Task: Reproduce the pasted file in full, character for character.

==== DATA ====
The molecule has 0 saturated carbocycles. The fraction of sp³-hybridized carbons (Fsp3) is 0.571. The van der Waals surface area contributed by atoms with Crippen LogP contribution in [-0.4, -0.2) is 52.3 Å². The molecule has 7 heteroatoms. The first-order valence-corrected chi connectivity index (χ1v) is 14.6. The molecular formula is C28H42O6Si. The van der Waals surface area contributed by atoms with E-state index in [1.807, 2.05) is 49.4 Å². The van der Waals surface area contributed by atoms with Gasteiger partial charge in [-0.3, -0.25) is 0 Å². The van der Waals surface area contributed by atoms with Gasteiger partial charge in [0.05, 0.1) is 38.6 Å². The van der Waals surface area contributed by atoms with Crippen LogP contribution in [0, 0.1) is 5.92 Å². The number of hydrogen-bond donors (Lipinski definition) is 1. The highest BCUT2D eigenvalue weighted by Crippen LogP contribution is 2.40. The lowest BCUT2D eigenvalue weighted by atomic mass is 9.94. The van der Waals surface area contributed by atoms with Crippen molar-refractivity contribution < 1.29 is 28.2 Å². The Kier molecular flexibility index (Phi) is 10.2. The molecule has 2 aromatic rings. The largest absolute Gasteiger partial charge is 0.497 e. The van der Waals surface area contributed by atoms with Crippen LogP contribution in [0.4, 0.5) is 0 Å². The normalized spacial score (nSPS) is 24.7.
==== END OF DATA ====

The molecule has 0 saturated carbocycles. The fraction of sp³-hybridized carbons (Fsp3) is 0.571. The van der Waals surface area contributed by atoms with Crippen LogP contribution in [-0.4, -0.2) is 52.3 Å². The molecule has 7 heteroatoms. The first-order valence-corrected chi connectivity index (χ1v) is 14.6. The molecular formula is C28H42O6Si. The van der Waals surface area contributed by atoms with E-state index in [1.807, 2.05) is 49.4 Å². The van der Waals surface area contributed by atoms with Gasteiger partial charge in [-0.3, -0.25) is 0 Å². The van der Waals surface area contributed by atoms with Gasteiger partial charge in [0.05, 0.1) is 38.6 Å². The van der Waals surface area contributed by atoms with Crippen LogP contribution in [0, 0.1) is 5.92 Å². The number of hydrogen-bond donors (Lipinski definition) is 1. The highest BCUT2D eigenvalue weighted by Crippen LogP contribution is 2.40. The lowest BCUT2D eigenvalue weighted by atomic mass is 9.94. The van der Waals surface area contributed by atoms with Crippen molar-refractivity contribution < 1.29 is 28.2 Å². The Kier molecular flexibility index (Phi) is 10.2. The molecule has 2 aromatic rings. The largest absolute Gasteiger partial charge is 0.497 e. The van der Waals surface area contributed by atoms with Crippen LogP contribution in [0.4, 0.5) is 0 Å². The normalized spacial score (nSPS) is 24.7.